- consider case studies in which the geographical location is a key design factor
- energy utilisation in batch and semi-batch processes
- role of process simulators in process design
- importance of project life-span
- distinction between “commodity” chemical and chemical product
- CPD and process design
Learning & teaching
All classes are delivered over a 12-week period.
The Emerging Technologies module makes extensive use of external speakers who are leading practitioners in their field.
The Safety Management Practices module offers exposure to best industry practice and is one of a few MSc programmes to offer much required industrial training.
Assessment is through a balanced work load of class based assessment, individual projects and exams.
The thing I enjoyed most was the individual research project. I was involved in a real research project, working on important projects with excellent professors and PhD students.
Glasgow is Scotland's biggest & most cosmopolitan city
Our campus is based in the very heart of Glasgow, Scotland's largest city. National Geographic named Glasgow as one of its 'Best of the World' destinations, while Rough Guide readers have voted Glasgow the world’s friendliest city! And Time Out named Glasgow in the top ten best cities in the world - we couldn't agree more!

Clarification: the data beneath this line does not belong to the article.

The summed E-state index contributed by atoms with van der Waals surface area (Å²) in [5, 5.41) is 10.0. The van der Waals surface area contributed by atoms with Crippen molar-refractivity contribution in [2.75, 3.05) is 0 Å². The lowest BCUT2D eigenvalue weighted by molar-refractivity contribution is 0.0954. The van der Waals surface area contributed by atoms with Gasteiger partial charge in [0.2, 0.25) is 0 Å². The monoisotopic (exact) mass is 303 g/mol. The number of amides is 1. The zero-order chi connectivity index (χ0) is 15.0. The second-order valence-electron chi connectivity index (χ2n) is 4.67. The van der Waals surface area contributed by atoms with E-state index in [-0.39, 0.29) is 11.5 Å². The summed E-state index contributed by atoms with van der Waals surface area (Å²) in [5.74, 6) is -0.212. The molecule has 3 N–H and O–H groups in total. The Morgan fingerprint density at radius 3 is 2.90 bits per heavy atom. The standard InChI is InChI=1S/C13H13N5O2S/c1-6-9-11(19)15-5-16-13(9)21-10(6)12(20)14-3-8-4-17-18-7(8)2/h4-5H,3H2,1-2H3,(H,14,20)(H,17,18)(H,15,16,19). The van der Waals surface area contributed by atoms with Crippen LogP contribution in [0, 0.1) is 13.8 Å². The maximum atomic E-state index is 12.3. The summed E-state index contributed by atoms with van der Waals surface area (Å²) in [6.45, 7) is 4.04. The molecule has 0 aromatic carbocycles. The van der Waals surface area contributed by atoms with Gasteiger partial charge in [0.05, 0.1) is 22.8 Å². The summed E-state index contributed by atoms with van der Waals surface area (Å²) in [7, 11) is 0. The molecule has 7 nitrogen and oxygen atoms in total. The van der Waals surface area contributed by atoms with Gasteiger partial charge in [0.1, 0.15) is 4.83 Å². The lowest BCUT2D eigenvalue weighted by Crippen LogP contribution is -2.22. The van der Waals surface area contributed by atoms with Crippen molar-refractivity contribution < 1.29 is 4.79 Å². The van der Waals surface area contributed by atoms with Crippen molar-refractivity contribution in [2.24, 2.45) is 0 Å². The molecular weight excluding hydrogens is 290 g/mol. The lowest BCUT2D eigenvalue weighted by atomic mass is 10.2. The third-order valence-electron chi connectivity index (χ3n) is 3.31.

We're in the city centre, next to the Merchant City, both of which are great locations for sightseeing, shopping and socialising alongside your studies.
Find out what some of our students think about studying in Glasgow!Find out all about life in Glasgow
Normally a first-class or second-class honours degree (or international equivalent) in a relevant engineering, technology or science discipline.
Entry may be possible with other qualifications provided there is evidence of relevant experience and ability to study at an advanced level.
Pre-Masters preparation course
The Pre-Masters Programme is a preparation course held at the University of Strathclyde International Study Centre, for international students (non EU/UK) who do not meet the academic entry requirements for a Masters degree at University of Strathclyde. The Pre-Masters programme provides progression to a number of degree options.
Upon successful completion, you will be able to progress to this degree course at the University of Strathclyde.
We've a thriving international community with students coming here to study from over 100 countries across the world. Find out all you need to know about studying in Glasgow at Strathclyde and hear from students about their experiences.Visit our international students' section
Fees & funding
All fees quoted are for full-time courses and per academic year unless stated otherwise.
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Course materials & costs
We do not charge students for course notes, all course notes are uploaded to myplace and students have the facility to print if required (costs would be incurred by the student).
Recommended texts are communicated to the library - students may wish to purchase their own copies.
Locker deposit (£10 refunded when locker no longer required)